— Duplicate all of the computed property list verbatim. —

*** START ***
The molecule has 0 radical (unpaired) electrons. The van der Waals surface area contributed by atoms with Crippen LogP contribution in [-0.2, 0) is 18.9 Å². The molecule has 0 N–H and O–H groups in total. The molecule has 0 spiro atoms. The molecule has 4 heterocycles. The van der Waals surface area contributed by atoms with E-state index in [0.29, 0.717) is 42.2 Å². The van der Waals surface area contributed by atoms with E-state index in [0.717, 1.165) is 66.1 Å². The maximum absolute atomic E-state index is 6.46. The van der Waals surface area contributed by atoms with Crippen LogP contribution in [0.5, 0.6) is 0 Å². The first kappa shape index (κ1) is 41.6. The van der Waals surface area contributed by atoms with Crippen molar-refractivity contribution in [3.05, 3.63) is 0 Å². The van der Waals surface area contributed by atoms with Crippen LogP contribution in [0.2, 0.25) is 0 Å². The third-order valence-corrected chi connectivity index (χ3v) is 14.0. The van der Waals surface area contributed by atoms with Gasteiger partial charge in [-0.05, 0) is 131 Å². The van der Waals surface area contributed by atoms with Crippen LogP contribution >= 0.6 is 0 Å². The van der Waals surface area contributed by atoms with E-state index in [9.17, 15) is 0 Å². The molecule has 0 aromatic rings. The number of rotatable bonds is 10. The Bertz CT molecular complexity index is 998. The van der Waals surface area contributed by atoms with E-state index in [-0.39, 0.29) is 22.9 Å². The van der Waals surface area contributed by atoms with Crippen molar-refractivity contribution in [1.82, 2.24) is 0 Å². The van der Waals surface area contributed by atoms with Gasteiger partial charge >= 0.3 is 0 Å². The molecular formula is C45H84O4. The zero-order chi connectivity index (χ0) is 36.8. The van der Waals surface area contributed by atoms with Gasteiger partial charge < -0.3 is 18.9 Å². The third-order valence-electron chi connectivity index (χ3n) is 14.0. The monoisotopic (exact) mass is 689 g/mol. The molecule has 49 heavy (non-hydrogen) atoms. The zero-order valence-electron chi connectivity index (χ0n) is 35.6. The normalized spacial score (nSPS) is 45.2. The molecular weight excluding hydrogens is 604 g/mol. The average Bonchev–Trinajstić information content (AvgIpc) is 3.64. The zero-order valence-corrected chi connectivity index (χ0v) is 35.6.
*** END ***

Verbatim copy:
The molecule has 0 radical (unpaired) electrons. The van der Waals surface area contributed by atoms with Crippen LogP contribution in [-0.2, 0) is 18.9 Å². The molecule has 0 N–H and O–H groups in total. The molecule has 0 spiro atoms. The molecule has 4 heterocycles. The van der Waals surface area contributed by atoms with E-state index in [0.29, 0.717) is 42.2 Å². The van der Waals surface area contributed by atoms with E-state index in [0.717, 1.165) is 66.1 Å². The maximum absolute atomic E-state index is 6.46. The van der Waals surface area contributed by atoms with Crippen LogP contribution in [0.5, 0.6) is 0 Å². The first kappa shape index (κ1) is 41.6. The van der Waals surface area contributed by atoms with Crippen molar-refractivity contribution in [3.05, 3.63) is 0 Å². The van der Waals surface area contributed by atoms with Crippen LogP contribution in [0.2, 0.25) is 0 Å². The third-order valence-corrected chi connectivity index (χ3v) is 14.0. The van der Waals surface area contributed by atoms with Gasteiger partial charge in [-0.05, 0) is 131 Å². The van der Waals surface area contributed by atoms with Crippen LogP contribution >= 0.6 is 0 Å². The van der Waals surface area contributed by atoms with E-state index in [9.17, 15) is 0 Å². The molecule has 0 aromatic rings. The number of rotatable bonds is 10. The Bertz CT molecular complexity index is 998. The van der Waals surface area contributed by atoms with E-state index in [-0.39, 0.29) is 22.9 Å². The van der Waals surface area contributed by atoms with Crippen molar-refractivity contribution in [1.82, 2.24) is 0 Å². The van der Waals surface area contributed by atoms with Gasteiger partial charge >= 0.3 is 0 Å². The molecular formula is C45H84O4. The zero-order chi connectivity index (χ0) is 36.8. The van der Waals surface area contributed by atoms with Gasteiger partial charge < -0.3 is 18.9 Å². The third-order valence-electron chi connectivity index (χ3n) is 14.0. The monoisotopic (exact) mass is 689 g/mol. The molecule has 49 heavy (non-hydrogen) atoms. The zero-order valence-electron chi connectivity index (χ0n) is 35.6. The normalized spacial score (nSPS) is 45.2. The molecular weight excluding hydrogens is 604 g/mol. The average Bonchev–Trinajstić information content (AvgIpc) is 3.64. The zero-order valence-corrected chi connectivity index (χ0v) is 35.6.